Canada high court backs comedian who mocked disabled singer

In a five-by-four decision, the Supreme Court rules that comedian Mike Ward did not violate the limits of free speech.

The Supreme Court of Canada ruled in favor of a comedian who mocked a disabled teen singer in a long-running case testing free speech laws in the world’s second-largest country.

In a decision split five to four, the court said the comedian’s comments were embarrassing, but would not lead reasonable people to discriminate, as the singer had claimed.

Friday’s ruling ended an 11-year saga in the predominantly French-speaking province of Quebec. Most of the judges said the case brought by the singer had not met the high standard set by Quebec law for proving discrimination.

The judges wrote that comedian Mike Ward had ridiculed Jeremy Gabriel, a young man with Treacher Collins syndrome, but was targeted for his fame rather than his disability.

“Although Mr. Ward said some nasty and embarrassing things about Mr. Gabriel’s disability, his comments did not prompt the audience to treat Mr. Gabriel as subhuman,” the judges wrote.

Born with a congenital disorder marked by deformities of the skull and face, as well as deafness, Gabriel began singing after a hearing aid operation. A teenager at the time, he performed with legendary Canadian singer Celine Dion and for Pope Benedict XVI.

In a series of shows between 2010 and 2013, Ward said that people were being nice to the teenager just because they thought he would die soon. Ward joked that when he realized this was not going to happen, he had tried to drown Gabriel.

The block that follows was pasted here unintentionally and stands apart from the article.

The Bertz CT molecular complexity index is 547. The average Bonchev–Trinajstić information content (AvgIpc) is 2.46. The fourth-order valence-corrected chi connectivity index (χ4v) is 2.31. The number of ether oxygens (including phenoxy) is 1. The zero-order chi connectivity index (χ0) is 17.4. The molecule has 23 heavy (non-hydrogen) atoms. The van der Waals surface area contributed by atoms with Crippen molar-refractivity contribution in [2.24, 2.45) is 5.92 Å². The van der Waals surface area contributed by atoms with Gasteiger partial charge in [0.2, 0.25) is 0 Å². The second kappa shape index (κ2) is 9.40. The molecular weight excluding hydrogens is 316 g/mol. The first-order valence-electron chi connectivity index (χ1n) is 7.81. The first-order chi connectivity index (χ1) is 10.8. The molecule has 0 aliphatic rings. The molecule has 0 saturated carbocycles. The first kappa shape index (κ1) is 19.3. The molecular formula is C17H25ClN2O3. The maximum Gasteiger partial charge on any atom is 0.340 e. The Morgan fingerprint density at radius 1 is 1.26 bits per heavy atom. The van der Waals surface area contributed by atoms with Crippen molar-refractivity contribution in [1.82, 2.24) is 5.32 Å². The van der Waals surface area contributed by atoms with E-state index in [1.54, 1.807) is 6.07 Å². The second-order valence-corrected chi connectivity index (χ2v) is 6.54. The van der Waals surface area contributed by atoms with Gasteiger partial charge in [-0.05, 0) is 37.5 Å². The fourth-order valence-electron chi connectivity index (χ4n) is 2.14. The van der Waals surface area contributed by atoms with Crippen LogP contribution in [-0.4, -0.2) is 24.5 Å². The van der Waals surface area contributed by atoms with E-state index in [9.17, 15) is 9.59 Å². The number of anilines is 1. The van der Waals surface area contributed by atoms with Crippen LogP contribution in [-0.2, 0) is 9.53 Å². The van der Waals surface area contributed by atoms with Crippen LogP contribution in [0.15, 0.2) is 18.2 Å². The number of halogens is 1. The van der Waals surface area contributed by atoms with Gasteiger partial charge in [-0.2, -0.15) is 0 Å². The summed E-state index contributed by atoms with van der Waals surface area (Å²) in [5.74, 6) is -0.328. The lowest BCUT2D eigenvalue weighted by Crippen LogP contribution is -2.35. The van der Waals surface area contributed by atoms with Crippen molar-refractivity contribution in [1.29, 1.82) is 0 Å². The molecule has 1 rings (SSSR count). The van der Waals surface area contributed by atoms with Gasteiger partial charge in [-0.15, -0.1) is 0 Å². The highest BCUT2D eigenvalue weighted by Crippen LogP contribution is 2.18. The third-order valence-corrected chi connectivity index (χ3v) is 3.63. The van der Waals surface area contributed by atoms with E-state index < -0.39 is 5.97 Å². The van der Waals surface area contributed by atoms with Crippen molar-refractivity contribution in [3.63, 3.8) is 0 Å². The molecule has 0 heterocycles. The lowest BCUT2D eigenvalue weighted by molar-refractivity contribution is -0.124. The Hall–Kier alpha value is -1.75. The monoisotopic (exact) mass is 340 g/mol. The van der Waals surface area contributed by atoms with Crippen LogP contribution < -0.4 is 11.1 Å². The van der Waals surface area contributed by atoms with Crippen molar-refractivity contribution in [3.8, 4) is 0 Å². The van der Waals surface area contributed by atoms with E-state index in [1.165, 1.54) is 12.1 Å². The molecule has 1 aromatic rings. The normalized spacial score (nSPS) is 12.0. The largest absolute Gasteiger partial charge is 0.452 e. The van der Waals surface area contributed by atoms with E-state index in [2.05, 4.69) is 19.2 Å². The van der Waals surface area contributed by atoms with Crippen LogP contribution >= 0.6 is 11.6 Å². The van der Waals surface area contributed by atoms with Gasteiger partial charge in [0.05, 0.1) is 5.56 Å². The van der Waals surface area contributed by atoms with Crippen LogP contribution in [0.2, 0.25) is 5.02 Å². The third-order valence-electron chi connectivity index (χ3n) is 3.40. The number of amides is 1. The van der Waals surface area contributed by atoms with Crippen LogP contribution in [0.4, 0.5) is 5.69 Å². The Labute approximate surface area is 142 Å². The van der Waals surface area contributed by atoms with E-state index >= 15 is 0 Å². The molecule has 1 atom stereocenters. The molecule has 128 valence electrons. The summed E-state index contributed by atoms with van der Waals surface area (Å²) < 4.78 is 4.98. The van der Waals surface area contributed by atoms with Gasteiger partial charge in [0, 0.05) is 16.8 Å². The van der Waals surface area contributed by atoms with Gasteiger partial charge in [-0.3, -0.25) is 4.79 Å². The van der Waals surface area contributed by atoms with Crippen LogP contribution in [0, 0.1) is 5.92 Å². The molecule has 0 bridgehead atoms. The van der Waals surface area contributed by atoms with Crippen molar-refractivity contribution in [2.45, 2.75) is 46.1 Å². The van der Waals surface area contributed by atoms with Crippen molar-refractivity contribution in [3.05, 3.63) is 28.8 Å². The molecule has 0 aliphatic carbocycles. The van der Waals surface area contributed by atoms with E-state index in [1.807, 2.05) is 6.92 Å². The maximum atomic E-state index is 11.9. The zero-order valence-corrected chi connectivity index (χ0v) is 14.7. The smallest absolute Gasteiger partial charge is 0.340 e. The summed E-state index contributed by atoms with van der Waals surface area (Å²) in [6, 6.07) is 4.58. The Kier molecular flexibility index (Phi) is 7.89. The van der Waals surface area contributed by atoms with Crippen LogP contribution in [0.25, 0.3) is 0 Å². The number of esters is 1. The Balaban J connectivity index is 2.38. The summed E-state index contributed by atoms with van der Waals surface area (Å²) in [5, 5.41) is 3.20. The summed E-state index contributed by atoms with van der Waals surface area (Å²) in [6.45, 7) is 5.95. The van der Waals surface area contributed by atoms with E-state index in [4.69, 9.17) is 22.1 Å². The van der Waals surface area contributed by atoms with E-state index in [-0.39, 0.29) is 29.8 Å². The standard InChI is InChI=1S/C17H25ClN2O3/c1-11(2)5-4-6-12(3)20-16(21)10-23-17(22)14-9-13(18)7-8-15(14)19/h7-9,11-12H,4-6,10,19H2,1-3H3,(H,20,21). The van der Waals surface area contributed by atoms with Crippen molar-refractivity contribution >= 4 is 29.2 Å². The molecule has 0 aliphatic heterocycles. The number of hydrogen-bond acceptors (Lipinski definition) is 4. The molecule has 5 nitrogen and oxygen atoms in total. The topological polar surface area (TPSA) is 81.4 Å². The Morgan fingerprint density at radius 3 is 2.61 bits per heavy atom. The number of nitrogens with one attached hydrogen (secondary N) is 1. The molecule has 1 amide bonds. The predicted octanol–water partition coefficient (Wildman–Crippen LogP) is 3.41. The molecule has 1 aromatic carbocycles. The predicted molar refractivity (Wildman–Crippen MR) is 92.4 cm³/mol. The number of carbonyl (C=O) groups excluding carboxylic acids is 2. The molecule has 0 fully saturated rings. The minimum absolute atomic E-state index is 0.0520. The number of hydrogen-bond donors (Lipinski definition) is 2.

Reasonable people would not view the comments as inciting others to vilify Gabriel on the basis of a ground of discrimination prohibited in Quebec law, the majority justices wrote.

Ward can’t be blamed for Gabriel’s classmates repeating his jokes to taunt the singer, the judges explained.

Known for their sometimes offensive humor, the judges wrote that Ward’s comments “exploited, rightly or wrongly, a feeling of discomfort to entertain, but did little more than that.”

In 2016, the Quebec human rights court ordered Ward to pay C $ 35,000 ($ 28,280) in damages to Gabriel. This was confirmed by the Quebec appeals court, which said the mocking comments had compromised Gabriel’s rights. The Supreme Court decision annuls that decision.

“We did it … we won,” Ward tweeted after the decision was announced Friday.

Gabriel, now 24, told a news conference that Ward’s jokes caused him to commit suicide at age 13.

The ruling, Gabriel said, worries that children are open targets for comedians.

“If someone like a well-known comedian can say those things about a child and not be guilty or have to be responsible for those words, I mean, after that, what are we going to say about children?”

The four dissenting justices held that Ward’s jokes violated Gabriel’s right to dignity.

“Wrapping such discriminatory behavior in the protective cloak of speech does not make it any less intolerable when that speech amounts to deliberate emotional abuse of a disabled child,” they wrote.

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